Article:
The reason most of the districts have adopted Common Core standards is because the statewide mandated tests are aligned with them. Walker’s budget calls for new tests, which would make it easier for schools to opt out without fearing failure on the tests.
In other parts of the budget, Republicans in the state legislature are taking education proposals farther than Walker originally intended. These include lifting caps on the number of school vouchers in the state and expanding the opportunity to open independent charter schools.
Not everything the legislature did was an improvement, though, with the rejection of some large spending cuts that would contribute towards balancing the state’s budget. After the amendment process is complete, the legislature will have to vote on the two-year budget and resubmit it to Gov. Walker for his signature.
These state-level reforms come just as the U.S. Senate prepares to consider a reauthorization of the Elementary and Secondary Education Act. The new bill, under the name The Every Child Achieves Act, would maintain federal testing mandates, but would also forbid the Department of Education from incentivizing or coercing states into adopting Common Core or similar standards. This would free up states like Wisconsin to ditch Common Core for good without having to worry about losing funding as a result. Until now, this has been the biggest hurdle for many states who would like to lose the standards, but feel unable to due to pressure from the federal government.
UK: Children from poor homes 'facing bias': Teachers less likely to consider pupils from lower incomes families as bright
Because that is what is usual. These findings simply say what teachers mostly experience
Poor children are less likely to be considered bright by their teachers, according to new research. Even when youngsters from lower income families perform as well as their classmates on independent tests, they are still less likely to be judged as 'above average', it suggests.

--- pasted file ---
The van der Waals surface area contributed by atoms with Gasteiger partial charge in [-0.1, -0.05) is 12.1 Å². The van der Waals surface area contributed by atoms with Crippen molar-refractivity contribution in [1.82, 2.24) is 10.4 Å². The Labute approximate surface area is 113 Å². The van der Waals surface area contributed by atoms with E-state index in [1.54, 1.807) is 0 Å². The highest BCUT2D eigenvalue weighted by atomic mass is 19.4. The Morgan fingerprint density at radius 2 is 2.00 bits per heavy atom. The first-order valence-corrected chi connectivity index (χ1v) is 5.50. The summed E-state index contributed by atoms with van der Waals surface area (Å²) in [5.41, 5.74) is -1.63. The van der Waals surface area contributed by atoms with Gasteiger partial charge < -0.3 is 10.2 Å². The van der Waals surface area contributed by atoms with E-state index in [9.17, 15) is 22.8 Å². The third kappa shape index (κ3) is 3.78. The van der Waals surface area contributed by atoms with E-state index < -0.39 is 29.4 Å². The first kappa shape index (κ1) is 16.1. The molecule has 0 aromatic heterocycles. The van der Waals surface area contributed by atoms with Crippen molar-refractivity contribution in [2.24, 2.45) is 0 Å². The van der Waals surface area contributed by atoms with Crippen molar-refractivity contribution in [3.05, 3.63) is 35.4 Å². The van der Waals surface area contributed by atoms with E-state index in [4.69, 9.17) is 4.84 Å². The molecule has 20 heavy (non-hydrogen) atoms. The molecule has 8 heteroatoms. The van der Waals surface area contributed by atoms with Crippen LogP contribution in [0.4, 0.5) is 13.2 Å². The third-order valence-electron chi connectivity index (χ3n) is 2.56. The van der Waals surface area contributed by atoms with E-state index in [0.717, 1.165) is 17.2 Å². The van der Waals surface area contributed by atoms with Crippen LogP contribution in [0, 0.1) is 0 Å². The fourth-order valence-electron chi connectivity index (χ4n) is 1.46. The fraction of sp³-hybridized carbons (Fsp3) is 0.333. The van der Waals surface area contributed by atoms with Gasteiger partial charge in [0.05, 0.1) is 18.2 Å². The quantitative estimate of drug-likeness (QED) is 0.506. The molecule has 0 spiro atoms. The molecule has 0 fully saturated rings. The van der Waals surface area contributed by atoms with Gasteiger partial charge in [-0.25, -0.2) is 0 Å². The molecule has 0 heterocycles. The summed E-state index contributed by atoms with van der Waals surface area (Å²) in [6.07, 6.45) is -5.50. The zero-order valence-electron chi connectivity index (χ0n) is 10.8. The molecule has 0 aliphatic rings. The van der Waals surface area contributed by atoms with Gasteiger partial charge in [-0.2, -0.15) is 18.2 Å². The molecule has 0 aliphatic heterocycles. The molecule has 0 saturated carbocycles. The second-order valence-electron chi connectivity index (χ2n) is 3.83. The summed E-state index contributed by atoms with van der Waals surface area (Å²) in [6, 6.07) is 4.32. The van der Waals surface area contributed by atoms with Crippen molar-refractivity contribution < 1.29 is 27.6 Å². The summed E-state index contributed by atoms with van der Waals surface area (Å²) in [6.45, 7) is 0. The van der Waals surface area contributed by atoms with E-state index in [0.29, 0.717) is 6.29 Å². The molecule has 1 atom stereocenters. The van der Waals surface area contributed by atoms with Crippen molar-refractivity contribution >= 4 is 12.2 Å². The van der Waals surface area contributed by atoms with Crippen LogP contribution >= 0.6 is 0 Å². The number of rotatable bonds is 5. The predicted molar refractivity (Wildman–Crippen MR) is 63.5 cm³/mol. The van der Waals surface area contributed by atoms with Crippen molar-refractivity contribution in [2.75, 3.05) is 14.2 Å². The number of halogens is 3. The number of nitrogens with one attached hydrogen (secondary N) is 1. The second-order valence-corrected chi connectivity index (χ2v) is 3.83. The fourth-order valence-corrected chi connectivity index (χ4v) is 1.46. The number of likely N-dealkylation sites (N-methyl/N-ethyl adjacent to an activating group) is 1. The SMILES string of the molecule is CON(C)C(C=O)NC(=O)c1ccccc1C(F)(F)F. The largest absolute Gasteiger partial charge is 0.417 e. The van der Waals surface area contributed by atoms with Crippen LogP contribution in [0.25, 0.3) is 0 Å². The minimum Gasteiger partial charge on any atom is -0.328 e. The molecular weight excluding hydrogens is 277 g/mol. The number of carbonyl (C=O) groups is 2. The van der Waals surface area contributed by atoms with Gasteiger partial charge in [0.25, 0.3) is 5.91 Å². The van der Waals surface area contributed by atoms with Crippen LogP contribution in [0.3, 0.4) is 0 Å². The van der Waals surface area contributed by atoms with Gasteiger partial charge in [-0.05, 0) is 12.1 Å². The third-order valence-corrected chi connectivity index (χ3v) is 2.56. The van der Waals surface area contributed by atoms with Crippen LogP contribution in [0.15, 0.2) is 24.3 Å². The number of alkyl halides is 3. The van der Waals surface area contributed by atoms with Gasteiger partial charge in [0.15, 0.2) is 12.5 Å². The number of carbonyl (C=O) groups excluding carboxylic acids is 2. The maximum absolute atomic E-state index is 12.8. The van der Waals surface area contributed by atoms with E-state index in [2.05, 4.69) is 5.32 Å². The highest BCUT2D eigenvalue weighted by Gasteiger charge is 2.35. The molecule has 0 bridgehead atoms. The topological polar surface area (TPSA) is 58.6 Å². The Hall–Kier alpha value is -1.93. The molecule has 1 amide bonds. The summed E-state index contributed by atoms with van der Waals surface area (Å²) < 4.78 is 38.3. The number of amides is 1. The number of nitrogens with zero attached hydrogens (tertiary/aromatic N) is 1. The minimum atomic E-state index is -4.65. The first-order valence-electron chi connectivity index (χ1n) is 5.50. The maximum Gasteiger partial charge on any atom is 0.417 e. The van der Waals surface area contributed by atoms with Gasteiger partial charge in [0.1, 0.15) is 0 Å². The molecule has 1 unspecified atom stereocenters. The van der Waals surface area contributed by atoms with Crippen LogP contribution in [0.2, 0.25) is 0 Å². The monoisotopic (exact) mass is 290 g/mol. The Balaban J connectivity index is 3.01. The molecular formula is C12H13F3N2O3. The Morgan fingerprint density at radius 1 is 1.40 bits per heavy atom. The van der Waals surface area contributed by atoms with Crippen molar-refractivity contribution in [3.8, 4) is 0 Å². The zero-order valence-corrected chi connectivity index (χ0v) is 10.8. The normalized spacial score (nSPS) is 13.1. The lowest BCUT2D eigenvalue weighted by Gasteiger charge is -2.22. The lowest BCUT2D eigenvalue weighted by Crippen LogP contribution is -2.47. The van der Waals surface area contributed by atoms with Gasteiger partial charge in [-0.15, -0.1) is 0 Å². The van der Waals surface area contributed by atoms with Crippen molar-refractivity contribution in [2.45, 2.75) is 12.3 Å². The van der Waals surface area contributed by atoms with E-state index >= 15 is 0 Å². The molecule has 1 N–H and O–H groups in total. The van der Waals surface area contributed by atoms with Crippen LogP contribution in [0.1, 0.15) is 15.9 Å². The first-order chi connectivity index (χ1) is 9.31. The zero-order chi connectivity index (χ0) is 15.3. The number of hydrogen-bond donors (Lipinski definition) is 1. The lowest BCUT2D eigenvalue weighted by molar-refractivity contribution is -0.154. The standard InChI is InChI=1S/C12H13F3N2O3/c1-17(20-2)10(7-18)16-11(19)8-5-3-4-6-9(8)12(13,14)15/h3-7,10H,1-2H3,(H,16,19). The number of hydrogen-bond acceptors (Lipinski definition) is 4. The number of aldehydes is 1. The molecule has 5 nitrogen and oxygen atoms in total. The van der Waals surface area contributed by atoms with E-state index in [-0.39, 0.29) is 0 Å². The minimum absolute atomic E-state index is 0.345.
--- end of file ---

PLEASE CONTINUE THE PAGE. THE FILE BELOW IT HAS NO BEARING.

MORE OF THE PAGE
The study, by University College London's (UCL) Institute of Education concluded that teachers can have unconscious biases that influence how they see the abilities of children in their class.
Teachers do not just under-rate the abilities of disadvantaged children, it found, they are also more likely to judge boys as good at maths and girls as good at reading.
The research involved analysing information on nearly 5,000 seven-year-olds at English state schools who are being followed as part of the Millennium Cohort Study, comparing teachers' perceptions of the youngsters' reading and maths abilities with their results in these key subjects on independent tests.
Overall, the findings indicate that teachers tend to perceive children from poorer homes as less able than their richer classmates who achieved similar scores on the tests.
Pupils from higher income families had a 48 per cent chance of being rated as 'above average' in reading, compared to 37 per cent of those from lower income backgrounds, the study found.
In maths, wealthier children had a 42 per cent chance of being judged as able, while poorer youngsters had a 32 per cent chance.
The study also concluded that 29 per cent if children from lower income families were rated below average at reading by their teachers, compared to 20 per cent of their equally bright classmates from richer backgrounds, while in maths, higher income youngsters had a 19 per cent chance of being rated as below average, and poorer pupils had a 26 per cent chance.
Researcher Tammy Campbell said: 'This is not a conscious thing. It's an unconscious stereotyping by teachers that's going on. It's down to the information they are bombarded with about which children are expected to perform at what levels.'
The findings show that boys were more likely to be judged above average in maths by teachers compared to girls who has scored equally well on the tests, while in reading, the opposite was the case.
Children who were reported by teachers as having special educational needs (SEN) were also likely to have their abilities under-rated compared to youngsters without SEN but with similar scores on the tests.
And while in general, teachers' assessments did not appear to be linked to a youngsters' ethnicity, once other characteristics were taken into account, black Caribbean girls tended to be under-rated in reading and maths, while Pakistani girls were more likely to be under-rated in reading and Bangladeshi boys' maths skills were more likely to be over-rated.
The study suggests that the results are important as teachers' assessments of pupils make a significant part of pupils' scores in primary school.
Ms Campbell said: 'These findings show that there are factors affecting attainment, as evaluated by teachers, which are outside of children's and parents' control. Unless they are addressed, they may continue to play a part in creating and perpetuating inequalities.'
She added: 'National statistics and education policy could inadvertently contribute to the problem. Initiatives such as the pupil premium may convey the message that children from lower-income families are inherently less able.
'This might make it more difficult to recognise a low-income child who is performing well, or at least at the average. This is something policymakers could take into account when implementing new initiatives.'
Posted by jonjayray at 12:51 AM